# Using previous two solutions as a start point in FindRoot

I need to solve a sequence of equations and I want the starting point of each new FindRoot to be the solution of the earlier FindRoot, increased or decreased by a a bit in the following way:

Some data

d={..,.,...}


Step1: Solve for counter c =100,

 {x100,y100}={x,y}/.FindRoot[{f1(x,y,c,d[[c]])==0,f2(x,y,c,d[[c]])==0},{x,a100},{y,b100}]


Step2: Solve for counter c =99

 {x99,y99}={x,y}/.FindRoot[{f1(x,y,c,d[[c]])==0,f2(x,y,c,d[[c]])==0},{x,a99},{y,b99}]


The starting points $(a100,b100)$ and $(a99,b99)$ are something I find by trial and error.

Step3: For counter c=98,

a98 = x99 + x99-x100;
b98 = y99 + y99-y100;


I know that my roots are monotonic in $c$, therefore I want my new start point to be the previous solution perturbed by how much more or less the previous solution was relative to the solution before that.

Finally when I have all my solutions, I would like to store them as a list so I could do more math with them.

I already know how to use Table and feed in the previous solution as the new start point.

 d = {0.5, 0.4, 0.5, 0.4, 0.5};
sol = {0.9, 0.4};
Table[sol={x,y}/.FindRoot[{x^2+y^2==a,x-y==d[[a]]},{x,sol[]},{y,sol[]}], {a,1,5}]


But I don't know enough about Mathematica Loop commands to figure out how to use the previous solution + the difference between the previous solution and the one before that, as the start point.

Also, I don't know when the counter should stop. I'd like for the counter to stop when the solutions first hit a particular region. For example:

Stop when $-4 <x < y < 0.1$ or if counter $c = 0$. So basically, I'd like my loop stopping condition to be some function of the counter and/or all the roots calculated so far.

Suppose more complicated stopping conditions are hard to figure out, I'd appreciate it if someone to tell me how run a loop with simple stopping conditions like $x<0.1$ unless ofcourse $c=0$.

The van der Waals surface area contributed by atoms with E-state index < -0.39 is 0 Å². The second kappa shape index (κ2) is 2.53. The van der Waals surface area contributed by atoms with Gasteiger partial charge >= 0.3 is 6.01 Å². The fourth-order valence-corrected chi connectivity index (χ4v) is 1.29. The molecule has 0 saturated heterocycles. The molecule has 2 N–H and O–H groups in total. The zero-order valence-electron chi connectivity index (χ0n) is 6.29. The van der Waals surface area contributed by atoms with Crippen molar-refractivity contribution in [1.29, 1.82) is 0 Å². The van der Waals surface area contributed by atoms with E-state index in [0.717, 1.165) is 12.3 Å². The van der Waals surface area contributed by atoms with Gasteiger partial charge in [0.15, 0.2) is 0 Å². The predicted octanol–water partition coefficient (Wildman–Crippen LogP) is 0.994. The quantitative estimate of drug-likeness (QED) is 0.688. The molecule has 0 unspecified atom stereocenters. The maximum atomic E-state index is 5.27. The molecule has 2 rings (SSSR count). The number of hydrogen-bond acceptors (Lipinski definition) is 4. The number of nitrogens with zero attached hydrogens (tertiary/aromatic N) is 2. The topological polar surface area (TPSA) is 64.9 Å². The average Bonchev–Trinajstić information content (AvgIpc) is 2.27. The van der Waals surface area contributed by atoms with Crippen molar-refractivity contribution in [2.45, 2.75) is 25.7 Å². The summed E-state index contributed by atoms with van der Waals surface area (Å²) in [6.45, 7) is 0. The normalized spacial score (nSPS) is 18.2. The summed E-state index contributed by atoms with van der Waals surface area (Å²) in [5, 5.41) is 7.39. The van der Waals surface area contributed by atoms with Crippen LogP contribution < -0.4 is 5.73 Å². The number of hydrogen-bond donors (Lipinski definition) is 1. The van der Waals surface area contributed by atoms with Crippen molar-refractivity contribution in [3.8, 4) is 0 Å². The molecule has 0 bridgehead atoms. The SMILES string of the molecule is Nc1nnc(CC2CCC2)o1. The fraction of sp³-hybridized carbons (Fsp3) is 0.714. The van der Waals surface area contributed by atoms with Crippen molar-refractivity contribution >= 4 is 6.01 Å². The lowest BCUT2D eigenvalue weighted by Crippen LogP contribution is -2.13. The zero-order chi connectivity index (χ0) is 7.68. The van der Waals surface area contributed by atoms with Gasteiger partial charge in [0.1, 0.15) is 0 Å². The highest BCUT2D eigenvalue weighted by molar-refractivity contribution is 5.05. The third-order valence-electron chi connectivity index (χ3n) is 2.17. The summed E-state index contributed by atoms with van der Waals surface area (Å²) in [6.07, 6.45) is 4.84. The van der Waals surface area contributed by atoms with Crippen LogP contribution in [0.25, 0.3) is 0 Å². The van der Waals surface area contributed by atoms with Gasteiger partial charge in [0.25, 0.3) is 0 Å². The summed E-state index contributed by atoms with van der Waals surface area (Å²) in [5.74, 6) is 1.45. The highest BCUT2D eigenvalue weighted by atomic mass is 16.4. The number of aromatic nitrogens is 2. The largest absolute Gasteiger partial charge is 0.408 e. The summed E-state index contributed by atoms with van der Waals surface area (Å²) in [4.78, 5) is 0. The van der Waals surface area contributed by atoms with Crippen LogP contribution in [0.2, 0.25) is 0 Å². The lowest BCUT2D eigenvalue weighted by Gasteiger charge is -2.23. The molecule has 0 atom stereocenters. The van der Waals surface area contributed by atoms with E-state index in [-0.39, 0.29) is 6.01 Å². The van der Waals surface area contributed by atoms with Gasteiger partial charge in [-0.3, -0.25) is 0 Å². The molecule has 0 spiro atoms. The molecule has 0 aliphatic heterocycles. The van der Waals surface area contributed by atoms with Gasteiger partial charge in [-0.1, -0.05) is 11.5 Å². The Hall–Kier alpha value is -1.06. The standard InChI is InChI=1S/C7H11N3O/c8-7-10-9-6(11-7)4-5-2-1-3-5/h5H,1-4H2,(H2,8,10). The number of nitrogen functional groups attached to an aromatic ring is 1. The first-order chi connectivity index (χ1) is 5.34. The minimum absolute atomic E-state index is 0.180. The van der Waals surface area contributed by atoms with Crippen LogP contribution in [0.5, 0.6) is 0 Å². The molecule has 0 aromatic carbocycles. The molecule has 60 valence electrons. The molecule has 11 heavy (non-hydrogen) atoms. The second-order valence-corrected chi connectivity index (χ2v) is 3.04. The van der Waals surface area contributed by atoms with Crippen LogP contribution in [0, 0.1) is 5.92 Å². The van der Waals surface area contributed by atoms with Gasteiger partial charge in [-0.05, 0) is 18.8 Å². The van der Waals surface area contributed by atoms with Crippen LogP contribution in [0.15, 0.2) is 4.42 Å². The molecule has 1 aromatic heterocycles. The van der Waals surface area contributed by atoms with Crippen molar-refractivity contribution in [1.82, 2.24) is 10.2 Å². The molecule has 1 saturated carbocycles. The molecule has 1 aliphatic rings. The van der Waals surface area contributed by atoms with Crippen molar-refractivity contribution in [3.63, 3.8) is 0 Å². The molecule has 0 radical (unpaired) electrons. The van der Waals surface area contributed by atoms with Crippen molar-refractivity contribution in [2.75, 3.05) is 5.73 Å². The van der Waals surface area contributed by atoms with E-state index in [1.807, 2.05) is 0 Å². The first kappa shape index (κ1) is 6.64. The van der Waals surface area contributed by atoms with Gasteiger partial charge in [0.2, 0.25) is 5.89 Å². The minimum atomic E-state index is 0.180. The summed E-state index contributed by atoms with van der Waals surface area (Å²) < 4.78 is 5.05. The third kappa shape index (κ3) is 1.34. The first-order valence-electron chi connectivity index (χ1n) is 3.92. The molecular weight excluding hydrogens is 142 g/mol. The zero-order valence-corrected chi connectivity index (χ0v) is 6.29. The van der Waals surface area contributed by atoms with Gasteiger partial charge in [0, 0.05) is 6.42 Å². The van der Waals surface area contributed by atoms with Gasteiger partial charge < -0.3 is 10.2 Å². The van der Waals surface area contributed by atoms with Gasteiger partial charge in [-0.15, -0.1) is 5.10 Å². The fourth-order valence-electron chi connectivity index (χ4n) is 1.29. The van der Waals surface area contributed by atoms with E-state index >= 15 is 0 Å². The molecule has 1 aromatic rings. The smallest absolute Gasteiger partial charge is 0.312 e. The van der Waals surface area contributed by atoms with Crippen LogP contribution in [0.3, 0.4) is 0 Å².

EDIT(New stuff):Below is an implementation of Kguler's solution method

Ok, following Kgluer's comments, I have tried to mimic what he has suggested and it is sort of working but I am not entirely sure of what's going on and I wanna be absolutely certain that I am error free before I implement it on my actual problem. Ok here goes:

f = Table[{x + y == a*a, x - y == 0}, {a, 1, 5}]

ContourPlot[Evaluate[f], {x, 0, 25}, {y, 0, 25}] I want to give my FindRoot a start point of $(0,0)$ and a start distance of $(0.5,0.5)$ to look for the first solution when $a=1$. Then when it computes the solution as $(0.5,0.5)$, I want it to look for the next solution, for $a=2$, near the first solution $(0.5,0.5)$+the difference between the first solution and the previous start point$(0.5,0.5)-(0,0)$. So it should look for solutions near $(1,1)$ when $a=2$ and so on and so forth.

The parameter $d$ below is superfluous for this problem but I just threw it in there because in my actual problem, $d$ like data shows up non-trivially.

d = {0, 0, 0, 0, 0};
sol = {0, 0};
counter = 5;

data = NestWhileList[{#[] + 1,{x, y} = {x, y} /.
FindRoot[{x + y == #[]*#[], x - y == d[[#[]]]}, {x, #[][] + #[]  []}, {y, \#[][] + #[][]}],
{x - #[][], y - #[][]}} &,{1, sol, add},Not[2 < #[][] < #[][] < 3] &, 2, counter]


This code gives the following output.

{{1, {0, 0}, {0.5, 0.5}}, {2, {0.5, 0.5}, {0.5, 0.5}}, {3, {2., 2.}, {1.5, 1.5}}, {4, {4.5, 4.5}, {2.5, 2.5}}, {5, {8., 8.}, {3.5, 3.5}}, {6, {12.5, 12.5}, {4.5, 4.5}}}


So it looks like it is doing what I want it to do.. but I still don't fully understand many thing. Like what would change if I altered the 4th input of NestWhileList from 2 to 3? Or how NestWhileList test function knows to look at the counter. I am sure there are more things I don't understand so any help with writing good code and explanations will be greatly appreciated. Thanks.

• Did you check the "while" constructs (NestWhileList, While, etc)? – Dr. belisarius Sep 14 '12 at 2:54
• is this answer to a related question useful? – kglr Sep 14 '12 at 4:48
• Thanks belisarius. I had been trying to get While, NestWhileList etc to work but it wasn't until Kguler's response did I realize that NestWhiileList allows for the use of all the output previously generated. – Amatya Sep 14 '12 at 20:20
• @Amatya, I added a short update that deals with your second question. Pls check if it works as intended. – kglr Sep 15 '12 at 1:14